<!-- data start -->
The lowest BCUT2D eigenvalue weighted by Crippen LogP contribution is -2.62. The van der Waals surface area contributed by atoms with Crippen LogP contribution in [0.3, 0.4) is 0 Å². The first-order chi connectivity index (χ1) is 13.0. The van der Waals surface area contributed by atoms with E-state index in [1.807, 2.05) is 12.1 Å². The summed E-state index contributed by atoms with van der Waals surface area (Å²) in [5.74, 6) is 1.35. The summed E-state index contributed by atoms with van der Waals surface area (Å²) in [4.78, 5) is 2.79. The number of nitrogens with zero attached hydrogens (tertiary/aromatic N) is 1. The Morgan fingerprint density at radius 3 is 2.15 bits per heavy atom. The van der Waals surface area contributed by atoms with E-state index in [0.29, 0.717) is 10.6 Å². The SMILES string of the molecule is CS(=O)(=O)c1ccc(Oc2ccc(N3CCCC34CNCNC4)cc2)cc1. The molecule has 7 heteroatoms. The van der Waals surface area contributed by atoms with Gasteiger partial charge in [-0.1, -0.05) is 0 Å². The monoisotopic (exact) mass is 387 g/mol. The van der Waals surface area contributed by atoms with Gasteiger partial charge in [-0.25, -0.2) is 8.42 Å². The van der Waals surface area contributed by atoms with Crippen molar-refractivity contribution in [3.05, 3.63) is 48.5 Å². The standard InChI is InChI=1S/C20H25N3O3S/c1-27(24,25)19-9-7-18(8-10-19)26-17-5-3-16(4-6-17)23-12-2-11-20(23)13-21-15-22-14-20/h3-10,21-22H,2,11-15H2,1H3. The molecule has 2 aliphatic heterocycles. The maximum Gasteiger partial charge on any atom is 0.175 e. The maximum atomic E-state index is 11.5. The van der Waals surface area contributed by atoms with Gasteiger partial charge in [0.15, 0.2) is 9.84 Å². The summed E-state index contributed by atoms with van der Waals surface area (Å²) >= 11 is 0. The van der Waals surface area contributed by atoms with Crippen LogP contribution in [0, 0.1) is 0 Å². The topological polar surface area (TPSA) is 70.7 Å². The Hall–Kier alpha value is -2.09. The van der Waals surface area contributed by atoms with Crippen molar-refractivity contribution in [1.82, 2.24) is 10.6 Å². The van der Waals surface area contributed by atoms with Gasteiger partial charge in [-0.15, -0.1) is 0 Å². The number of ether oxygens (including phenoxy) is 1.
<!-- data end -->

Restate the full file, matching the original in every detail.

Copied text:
The lowest BCUT2D eigenvalue weighted by Crippen LogP contribution is -2.62. The van der Waals surface area contributed by atoms with Crippen LogP contribution in [0.3, 0.4) is 0 Å². The first-order chi connectivity index (χ1) is 13.0. The van der Waals surface area contributed by atoms with E-state index in [1.807, 2.05) is 12.1 Å². The summed E-state index contributed by atoms with van der Waals surface area (Å²) in [5.74, 6) is 1.35. The summed E-state index contributed by atoms with van der Waals surface area (Å²) in [4.78, 5) is 2.79. The number of nitrogens with zero attached hydrogens (tertiary/aromatic N) is 1. The Morgan fingerprint density at radius 3 is 2.15 bits per heavy atom. The van der Waals surface area contributed by atoms with E-state index in [0.29, 0.717) is 10.6 Å². The SMILES string of the molecule is CS(=O)(=O)c1ccc(Oc2ccc(N3CCCC34CNCNC4)cc2)cc1. The molecule has 7 heteroatoms. The van der Waals surface area contributed by atoms with Gasteiger partial charge in [-0.1, -0.05) is 0 Å². The monoisotopic (exact) mass is 387 g/mol. The van der Waals surface area contributed by atoms with Gasteiger partial charge in [-0.25, -0.2) is 8.42 Å². The van der Waals surface area contributed by atoms with Crippen molar-refractivity contribution in [3.05, 3.63) is 48.5 Å². The standard InChI is InChI=1S/C20H25N3O3S/c1-27(24,25)19-9-7-18(8-10-19)26-17-5-3-16(4-6-17)23-12-2-11-20(23)13-21-15-22-14-20/h3-10,21-22H,2,11-15H2,1H3. The molecule has 2 aliphatic heterocycles. The maximum Gasteiger partial charge on any atom is 0.175 e. The maximum atomic E-state index is 11.5. The van der Waals surface area contributed by atoms with Gasteiger partial charge in [0.15, 0.2) is 9.84 Å². The summed E-state index contributed by atoms with van der Waals surface area (Å²) >= 11 is 0. The van der Waals surface area contributed by atoms with Crippen LogP contribution in [0, 0.1) is 0 Å². The topological polar surface area (TPSA) is 70.7 Å². The Hall–Kier alpha value is -2.09. The van der Waals surface area contributed by atoms with Crippen molar-refractivity contribution in [1.82, 2.24) is 10.6 Å². The van der Waals surface area contributed by atoms with Gasteiger partial charge in [-0.15, -0.1) is 0 Å². The number of ether oxygens (including phenoxy) is 1.